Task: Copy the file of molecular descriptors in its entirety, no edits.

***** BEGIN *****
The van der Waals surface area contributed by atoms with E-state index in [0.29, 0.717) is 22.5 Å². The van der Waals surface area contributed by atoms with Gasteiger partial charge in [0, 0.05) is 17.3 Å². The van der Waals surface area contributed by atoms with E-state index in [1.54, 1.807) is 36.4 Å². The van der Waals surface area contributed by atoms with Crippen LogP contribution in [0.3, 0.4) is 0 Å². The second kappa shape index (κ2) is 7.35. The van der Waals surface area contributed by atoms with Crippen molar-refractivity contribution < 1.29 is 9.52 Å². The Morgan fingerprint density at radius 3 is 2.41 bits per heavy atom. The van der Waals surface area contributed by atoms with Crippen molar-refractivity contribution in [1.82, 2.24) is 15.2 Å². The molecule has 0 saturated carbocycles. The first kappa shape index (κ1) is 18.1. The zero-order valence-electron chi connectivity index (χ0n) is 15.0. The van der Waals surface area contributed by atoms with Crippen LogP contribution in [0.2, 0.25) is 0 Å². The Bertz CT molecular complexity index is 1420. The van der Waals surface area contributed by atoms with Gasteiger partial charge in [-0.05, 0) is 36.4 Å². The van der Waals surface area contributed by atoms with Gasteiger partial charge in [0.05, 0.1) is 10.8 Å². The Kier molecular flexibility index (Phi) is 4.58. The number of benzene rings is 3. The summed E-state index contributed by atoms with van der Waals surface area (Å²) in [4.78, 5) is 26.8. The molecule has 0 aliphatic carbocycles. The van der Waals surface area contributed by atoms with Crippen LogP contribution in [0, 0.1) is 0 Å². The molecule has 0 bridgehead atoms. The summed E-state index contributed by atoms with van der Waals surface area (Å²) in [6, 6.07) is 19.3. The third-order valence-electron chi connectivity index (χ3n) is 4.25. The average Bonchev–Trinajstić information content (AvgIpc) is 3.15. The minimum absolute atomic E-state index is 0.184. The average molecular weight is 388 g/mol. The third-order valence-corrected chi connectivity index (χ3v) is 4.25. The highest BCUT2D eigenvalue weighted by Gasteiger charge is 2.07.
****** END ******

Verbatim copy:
The van der Waals surface area contributed by atoms with E-state index in [0.29, 0.717) is 22.5 Å². The van der Waals surface area contributed by atoms with Gasteiger partial charge in [0, 0.05) is 17.3 Å². The van der Waals surface area contributed by atoms with E-state index in [1.54, 1.807) is 36.4 Å². The van der Waals surface area contributed by atoms with Crippen LogP contribution in [0.3, 0.4) is 0 Å². The second kappa shape index (κ2) is 7.35. The van der Waals surface area contributed by atoms with Crippen molar-refractivity contribution < 1.29 is 9.52 Å². The Morgan fingerprint density at radius 3 is 2.41 bits per heavy atom. The van der Waals surface area contributed by atoms with Crippen molar-refractivity contribution in [1.82, 2.24) is 15.2 Å². The molecule has 0 saturated carbocycles. The first kappa shape index (κ1) is 18.1. The zero-order valence-electron chi connectivity index (χ0n) is 15.0. The van der Waals surface area contributed by atoms with Crippen LogP contribution in [0.2, 0.25) is 0 Å². The Bertz CT molecular complexity index is 1420. The van der Waals surface area contributed by atoms with Gasteiger partial charge in [-0.05, 0) is 36.4 Å². The van der Waals surface area contributed by atoms with Gasteiger partial charge in [0.05, 0.1) is 10.8 Å². The Kier molecular flexibility index (Phi) is 4.58. The number of benzene rings is 3. The summed E-state index contributed by atoms with van der Waals surface area (Å²) in [4.78, 5) is 26.8. The molecule has 0 aliphatic carbocycles. The van der Waals surface area contributed by atoms with Crippen LogP contribution in [0, 0.1) is 0 Å². The molecule has 0 bridgehead atoms. The summed E-state index contributed by atoms with van der Waals surface area (Å²) in [6, 6.07) is 19.3. The third-order valence-electron chi connectivity index (χ3n) is 4.25. The average Bonchev–Trinajstić information content (AvgIpc) is 3.15. The minimum absolute atomic E-state index is 0.184. The average molecular weight is 388 g/mol. The third-order valence-corrected chi connectivity index (χ3v) is 4.25. The highest BCUT2D eigenvalue weighted by Gasteiger charge is 2.07.